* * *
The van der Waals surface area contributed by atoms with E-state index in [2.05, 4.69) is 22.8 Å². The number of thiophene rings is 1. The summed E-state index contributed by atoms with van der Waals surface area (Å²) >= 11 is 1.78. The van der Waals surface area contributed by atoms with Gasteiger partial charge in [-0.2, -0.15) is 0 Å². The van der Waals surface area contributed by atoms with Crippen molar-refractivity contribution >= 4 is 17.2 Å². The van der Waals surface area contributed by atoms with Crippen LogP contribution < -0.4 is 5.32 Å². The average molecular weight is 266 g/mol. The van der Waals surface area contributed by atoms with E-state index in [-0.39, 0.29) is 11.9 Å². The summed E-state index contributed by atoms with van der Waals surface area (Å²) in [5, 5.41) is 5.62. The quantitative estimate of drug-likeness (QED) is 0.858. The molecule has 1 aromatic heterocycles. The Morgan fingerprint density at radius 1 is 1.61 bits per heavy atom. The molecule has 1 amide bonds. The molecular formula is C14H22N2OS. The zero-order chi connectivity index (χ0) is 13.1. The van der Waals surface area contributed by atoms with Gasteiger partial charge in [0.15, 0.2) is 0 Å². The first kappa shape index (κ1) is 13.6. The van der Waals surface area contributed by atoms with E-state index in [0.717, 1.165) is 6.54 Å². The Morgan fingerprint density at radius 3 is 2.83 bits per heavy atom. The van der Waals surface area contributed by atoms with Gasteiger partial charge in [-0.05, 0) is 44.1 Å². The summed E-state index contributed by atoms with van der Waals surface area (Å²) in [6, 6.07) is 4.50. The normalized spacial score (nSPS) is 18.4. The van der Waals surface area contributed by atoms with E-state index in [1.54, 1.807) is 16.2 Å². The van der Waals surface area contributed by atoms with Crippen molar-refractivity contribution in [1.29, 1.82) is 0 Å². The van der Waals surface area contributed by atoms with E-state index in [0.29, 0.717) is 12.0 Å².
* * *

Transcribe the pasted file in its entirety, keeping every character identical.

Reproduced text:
The van der Waals surface area contributed by atoms with E-state index in [2.05, 4.69) is 22.8 Å². The number of thiophene rings is 1. The summed E-state index contributed by atoms with van der Waals surface area (Å²) >= 11 is 1.78. The van der Waals surface area contributed by atoms with Gasteiger partial charge in [-0.2, -0.15) is 0 Å². The van der Waals surface area contributed by atoms with Crippen molar-refractivity contribution >= 4 is 17.2 Å². The van der Waals surface area contributed by atoms with Crippen LogP contribution < -0.4 is 5.32 Å². The average molecular weight is 266 g/mol. The van der Waals surface area contributed by atoms with E-state index in [-0.39, 0.29) is 11.9 Å². The summed E-state index contributed by atoms with van der Waals surface area (Å²) in [5, 5.41) is 5.62. The quantitative estimate of drug-likeness (QED) is 0.858. The molecule has 1 aromatic heterocycles. The Morgan fingerprint density at radius 1 is 1.61 bits per heavy atom. The molecule has 1 amide bonds. The molecular formula is C14H22N2OS. The zero-order chi connectivity index (χ0) is 13.1. The van der Waals surface area contributed by atoms with Gasteiger partial charge in [0.15, 0.2) is 0 Å². The first kappa shape index (κ1) is 13.6. The van der Waals surface area contributed by atoms with E-state index in [0.717, 1.165) is 6.54 Å². The Morgan fingerprint density at radius 3 is 2.83 bits per heavy atom. The van der Waals surface area contributed by atoms with Gasteiger partial charge in [-0.05, 0) is 44.1 Å². The summed E-state index contributed by atoms with van der Waals surface area (Å²) in [6, 6.07) is 4.50. The normalized spacial score (nSPS) is 18.4. The van der Waals surface area contributed by atoms with E-state index in [1.54, 1.807) is 16.2 Å². The van der Waals surface area contributed by atoms with Crippen molar-refractivity contribution in [1.29, 1.82) is 0 Å². The van der Waals surface area contributed by atoms with E-state index in [0.29, 0.717) is 12.0 Å².